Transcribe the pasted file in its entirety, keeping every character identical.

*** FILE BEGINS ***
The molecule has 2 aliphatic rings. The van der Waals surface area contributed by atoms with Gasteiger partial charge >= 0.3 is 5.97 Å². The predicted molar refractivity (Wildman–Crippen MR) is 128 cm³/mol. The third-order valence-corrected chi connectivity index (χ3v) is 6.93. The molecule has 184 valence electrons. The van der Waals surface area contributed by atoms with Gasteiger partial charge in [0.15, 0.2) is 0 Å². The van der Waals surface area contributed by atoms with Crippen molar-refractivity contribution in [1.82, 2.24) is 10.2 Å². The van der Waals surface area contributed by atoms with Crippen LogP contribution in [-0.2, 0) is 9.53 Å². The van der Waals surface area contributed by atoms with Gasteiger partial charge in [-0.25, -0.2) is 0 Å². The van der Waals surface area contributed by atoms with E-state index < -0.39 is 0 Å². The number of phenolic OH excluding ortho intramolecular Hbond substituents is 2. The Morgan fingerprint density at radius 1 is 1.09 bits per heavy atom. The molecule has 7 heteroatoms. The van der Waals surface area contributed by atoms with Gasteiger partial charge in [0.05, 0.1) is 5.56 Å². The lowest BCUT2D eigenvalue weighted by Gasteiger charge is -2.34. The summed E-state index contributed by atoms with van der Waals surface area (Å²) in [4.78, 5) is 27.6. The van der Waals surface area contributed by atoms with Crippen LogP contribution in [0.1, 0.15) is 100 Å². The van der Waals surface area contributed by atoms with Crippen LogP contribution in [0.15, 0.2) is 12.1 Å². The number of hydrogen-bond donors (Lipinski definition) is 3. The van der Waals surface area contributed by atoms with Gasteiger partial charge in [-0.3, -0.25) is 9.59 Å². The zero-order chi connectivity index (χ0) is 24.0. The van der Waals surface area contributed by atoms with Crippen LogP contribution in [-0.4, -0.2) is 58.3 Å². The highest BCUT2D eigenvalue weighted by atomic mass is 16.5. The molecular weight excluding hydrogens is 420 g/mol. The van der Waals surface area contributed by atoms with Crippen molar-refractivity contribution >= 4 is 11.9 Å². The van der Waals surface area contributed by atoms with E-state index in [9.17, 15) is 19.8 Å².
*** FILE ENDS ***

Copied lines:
The molecule has 2 aliphatic rings. The van der Waals surface area contributed by atoms with Gasteiger partial charge >= 0.3 is 5.97 Å². The predicted molar refractivity (Wildman–Crippen MR) is 128 cm³/mol. The third-order valence-corrected chi connectivity index (χ3v) is 6.93. The molecule has 184 valence electrons. The van der Waals surface area contributed by atoms with Gasteiger partial charge in [0.15, 0.2) is 0 Å². The van der Waals surface area contributed by atoms with Crippen molar-refractivity contribution in [1.82, 2.24) is 10.2 Å². The van der Waals surface area contributed by atoms with Crippen LogP contribution in [-0.2, 0) is 9.53 Å². The van der Waals surface area contributed by atoms with Gasteiger partial charge in [-0.25, -0.2) is 0 Å². The van der Waals surface area contributed by atoms with E-state index < -0.39 is 0 Å². The number of phenolic OH excluding ortho intramolecular Hbond substituents is 2. The Morgan fingerprint density at radius 1 is 1.09 bits per heavy atom. The molecule has 7 heteroatoms. The van der Waals surface area contributed by atoms with Gasteiger partial charge in [0.05, 0.1) is 5.56 Å². The lowest BCUT2D eigenvalue weighted by Gasteiger charge is -2.34. The summed E-state index contributed by atoms with van der Waals surface area (Å²) in [4.78, 5) is 27.6. The van der Waals surface area contributed by atoms with Crippen LogP contribution in [0.1, 0.15) is 100 Å². The van der Waals surface area contributed by atoms with Crippen LogP contribution in [0.15, 0.2) is 12.1 Å². The number of hydrogen-bond donors (Lipinski definition) is 3. The van der Waals surface area contributed by atoms with Gasteiger partial charge in [-0.3, -0.25) is 9.59 Å². The zero-order chi connectivity index (χ0) is 24.0. The van der Waals surface area contributed by atoms with Crippen LogP contribution in [-0.4, -0.2) is 58.3 Å². The highest BCUT2D eigenvalue weighted by atomic mass is 16.5. The molecular weight excluding hydrogens is 420 g/mol. The van der Waals surface area contributed by atoms with Crippen molar-refractivity contribution >= 4 is 11.9 Å². The van der Waals surface area contributed by atoms with E-state index in [9.17, 15) is 19.8 Å².